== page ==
The leading IAM and IGA solution vendors are adapting or designing their products from the ground up with the Cloud in mind. This offers various features as a service. The traditional mindset for an enterprise was to have their data centers in house with control and security; however, this required quite a bit of investment both in infrastructure and staffing. Technology and threats evolve constantly. To keep up with that puts a lot of strain on budgets, capex vs. opex equations, and the rise of shadow-IT with an on-premise approach. Shadow-IT is in play, especially when organizational politics get involved and the mindset of control shifts due to the cost of security. Many breaches are from insiders or by way of lack of focus on security and lapses when the on-premise infrastructure is not properly maintained.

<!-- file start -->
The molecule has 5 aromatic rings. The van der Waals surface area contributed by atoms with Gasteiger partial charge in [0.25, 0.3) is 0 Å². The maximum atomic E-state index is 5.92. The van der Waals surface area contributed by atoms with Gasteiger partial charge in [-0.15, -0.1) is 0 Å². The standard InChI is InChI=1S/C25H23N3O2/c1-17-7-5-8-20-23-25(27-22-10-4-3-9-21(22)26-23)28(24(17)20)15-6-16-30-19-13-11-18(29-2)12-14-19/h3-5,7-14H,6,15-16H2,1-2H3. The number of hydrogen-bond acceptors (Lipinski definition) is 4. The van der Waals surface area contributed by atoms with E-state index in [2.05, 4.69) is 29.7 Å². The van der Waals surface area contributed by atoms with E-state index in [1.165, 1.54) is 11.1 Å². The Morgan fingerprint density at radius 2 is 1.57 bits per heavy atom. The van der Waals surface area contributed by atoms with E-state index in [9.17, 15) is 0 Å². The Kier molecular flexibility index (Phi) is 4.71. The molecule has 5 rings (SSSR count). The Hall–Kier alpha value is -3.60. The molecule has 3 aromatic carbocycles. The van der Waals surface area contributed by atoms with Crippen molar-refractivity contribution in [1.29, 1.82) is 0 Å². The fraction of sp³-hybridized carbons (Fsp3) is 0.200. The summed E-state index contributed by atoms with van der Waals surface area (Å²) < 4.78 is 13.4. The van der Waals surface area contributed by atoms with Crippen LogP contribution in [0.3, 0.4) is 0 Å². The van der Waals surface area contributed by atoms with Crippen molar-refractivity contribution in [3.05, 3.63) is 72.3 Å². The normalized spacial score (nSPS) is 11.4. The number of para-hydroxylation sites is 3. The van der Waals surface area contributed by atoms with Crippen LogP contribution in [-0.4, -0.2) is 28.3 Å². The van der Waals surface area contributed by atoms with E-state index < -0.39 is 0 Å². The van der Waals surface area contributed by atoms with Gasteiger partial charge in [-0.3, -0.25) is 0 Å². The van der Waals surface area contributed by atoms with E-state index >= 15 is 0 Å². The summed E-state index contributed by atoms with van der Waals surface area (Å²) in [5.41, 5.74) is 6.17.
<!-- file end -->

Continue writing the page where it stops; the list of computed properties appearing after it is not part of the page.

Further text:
When budgets get cut, heads are rolling, and security takes a hit.
The Cloud based IAM and IGA solution are able to take away the pain of maintaining everything in house and keeping up with security trends/threats, and it provides ability to make scalability much faster than the on-premise approach. It’s true that few years ago that a Cloud based approach was not ready for prime-time, but that is no longer the case, especially with standardized access to/from applications by way of REST, Web Services, JDBC, etc. allowing for easier integration between The Cloud based IAM / IGA solutions with on-premise and other the Cloud applications. Directory infrastructure in the Cloud offers better flexibility to collaborate with 3rd party and such. Authentication models are evolving and getting more secure with MFA, risk based authentication, push notification, etc.